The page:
Tree of Life


The Tree of Immortality in the Quran sprang from the same spot in heaven where Adam was cast down to earth. Those who taste its fruit achieve eternal life. As in Eden, humanity lives in a state of innocence until choosing to disobey. The tree represents the possibility of redemption through submission to the divine will.

In Persian literature, the cosmic tree on Mount Qâf contains all seeds and animals. Qâf symbolizes the earth’s spiritual axis – the path between heaven and earth. Climbing the tree and grasping the celestial fruits allows one to attain immortality.


The Ashvattha tree, or peepal tree, is believed to be the tree of life and time. Its roots reach into hell and its branches into heaven. The Upanishads compare the tree’s seedling, trunk, branches, leaves, and roots to the primal elements and senses that comprise the manifest world.

The Ashvattha reminds Hindus of the eternal cycle of creation and dissolution. It represents the world tree as well as the tree within the heart. Watering its roots daily through spiritual practice nourishes its growth. The tree flowers enlightenment and the fruits of liberation.


The Bodhi Tree (Sacred Fig) represents the pivotal tree under which the Buddha attained enlightenment after 49 days of meditation. On the night of his breakthrough, the Buddha took shelter under the Bodhi Tree during a great storm.

The Bodhi Tree recalls the Buddha’s perseverance and protection through hardship, serving as a reminder to stand firm like a tree when faced with life’s tempests. Its four wide-spreading branches were said to symbolize the four noble truths that helped awaken the Buddha and free him from suffering.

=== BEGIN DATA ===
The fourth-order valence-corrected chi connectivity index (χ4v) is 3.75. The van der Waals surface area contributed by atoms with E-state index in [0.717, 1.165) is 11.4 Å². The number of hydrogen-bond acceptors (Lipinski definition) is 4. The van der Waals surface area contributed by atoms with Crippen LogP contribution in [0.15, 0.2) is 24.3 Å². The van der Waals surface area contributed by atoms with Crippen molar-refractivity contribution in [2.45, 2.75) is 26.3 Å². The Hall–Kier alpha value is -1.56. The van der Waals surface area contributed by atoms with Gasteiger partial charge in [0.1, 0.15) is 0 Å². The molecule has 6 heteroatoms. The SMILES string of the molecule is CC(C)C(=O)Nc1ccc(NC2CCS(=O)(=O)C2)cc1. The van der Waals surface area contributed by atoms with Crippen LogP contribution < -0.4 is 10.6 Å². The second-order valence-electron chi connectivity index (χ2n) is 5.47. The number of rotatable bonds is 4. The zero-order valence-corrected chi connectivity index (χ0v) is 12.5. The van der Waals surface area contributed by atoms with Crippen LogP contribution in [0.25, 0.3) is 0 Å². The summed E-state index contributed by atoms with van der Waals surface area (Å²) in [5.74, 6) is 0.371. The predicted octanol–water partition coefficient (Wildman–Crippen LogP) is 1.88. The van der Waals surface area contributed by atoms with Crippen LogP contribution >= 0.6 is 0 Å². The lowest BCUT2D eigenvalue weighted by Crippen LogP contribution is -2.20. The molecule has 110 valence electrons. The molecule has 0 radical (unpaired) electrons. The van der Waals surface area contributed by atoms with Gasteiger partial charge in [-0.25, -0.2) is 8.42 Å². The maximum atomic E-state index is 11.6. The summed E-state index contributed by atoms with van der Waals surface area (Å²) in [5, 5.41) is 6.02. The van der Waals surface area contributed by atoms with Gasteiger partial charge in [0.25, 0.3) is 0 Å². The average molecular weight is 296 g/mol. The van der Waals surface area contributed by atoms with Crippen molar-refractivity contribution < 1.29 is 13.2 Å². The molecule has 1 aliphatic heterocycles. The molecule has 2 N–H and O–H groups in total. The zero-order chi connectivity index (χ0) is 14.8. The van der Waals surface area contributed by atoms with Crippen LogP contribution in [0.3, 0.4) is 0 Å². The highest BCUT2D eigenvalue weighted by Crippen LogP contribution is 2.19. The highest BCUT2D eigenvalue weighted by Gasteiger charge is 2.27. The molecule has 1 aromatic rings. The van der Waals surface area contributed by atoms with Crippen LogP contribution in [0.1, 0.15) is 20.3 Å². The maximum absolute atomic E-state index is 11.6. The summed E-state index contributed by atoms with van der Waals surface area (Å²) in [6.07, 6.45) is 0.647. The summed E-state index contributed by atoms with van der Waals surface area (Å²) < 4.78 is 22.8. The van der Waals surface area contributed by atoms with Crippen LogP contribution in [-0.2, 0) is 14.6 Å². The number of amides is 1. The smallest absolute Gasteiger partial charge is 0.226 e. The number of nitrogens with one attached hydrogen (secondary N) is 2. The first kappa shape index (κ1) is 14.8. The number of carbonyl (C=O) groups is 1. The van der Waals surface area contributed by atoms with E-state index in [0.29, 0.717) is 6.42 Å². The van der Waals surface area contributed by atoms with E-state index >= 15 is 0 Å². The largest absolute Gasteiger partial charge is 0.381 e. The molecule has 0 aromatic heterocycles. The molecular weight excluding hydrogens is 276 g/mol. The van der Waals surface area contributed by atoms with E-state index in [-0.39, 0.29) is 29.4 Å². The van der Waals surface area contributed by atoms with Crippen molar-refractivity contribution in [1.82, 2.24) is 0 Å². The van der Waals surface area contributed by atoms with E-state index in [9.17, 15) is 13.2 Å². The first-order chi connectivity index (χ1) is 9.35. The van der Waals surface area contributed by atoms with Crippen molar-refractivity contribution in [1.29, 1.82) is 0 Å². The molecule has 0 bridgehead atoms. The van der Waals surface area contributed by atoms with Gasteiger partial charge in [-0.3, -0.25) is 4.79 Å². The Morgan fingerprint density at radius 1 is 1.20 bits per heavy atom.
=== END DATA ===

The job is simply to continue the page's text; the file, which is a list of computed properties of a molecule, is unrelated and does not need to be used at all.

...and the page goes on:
Tree of Life

Lessons from the Tree of Life

The universal Tree of Life symbol remains relevant today. Like our ancient ancestors, we still seek shelter, stability, and higher meaning during life’s storms. The Tree of Life and its recurring themes across faiths and cultures offer many lessons for weathering all seasons:

Be firmly rooted – A healthy tree requires strong roots for drawing nutrients and remaining fixed during storms. When centering values and cultivating stillness through spiritual grounding practices, our roots grow deeper.

Remember your connectedness – A tree thrives only with sun, air, water, and soil. Through mindfulness, we remember our connectedness to all living beings in the web of life. Mutual growth arises through compassion.

Keep growing – Trees never cease reaching for the light. When encountering setbacks or storms, like the Buddha, we persist through hardship and continue growing through the practice of loving kindness, ethics, patience, effort, and wisdom.

Bear fruits and provide shade – By blossoming into our potential, we bear the fruits of peace and happiness. And by offering these fruits for the shelter and nourishment of all, we receive boundless blessings, shade, and refuge in return.

The tree of life across cultures contains universal lessons for finding strength, wisdom, growth, and shelter on both mundane and spiritual planes. Understanding the roots of this powerful symbol helps transform life’s storms into nutrients for blossoming. By wisely tending to our inner tree daily, we can all flower, fruit, and offer shade in infinite abundance.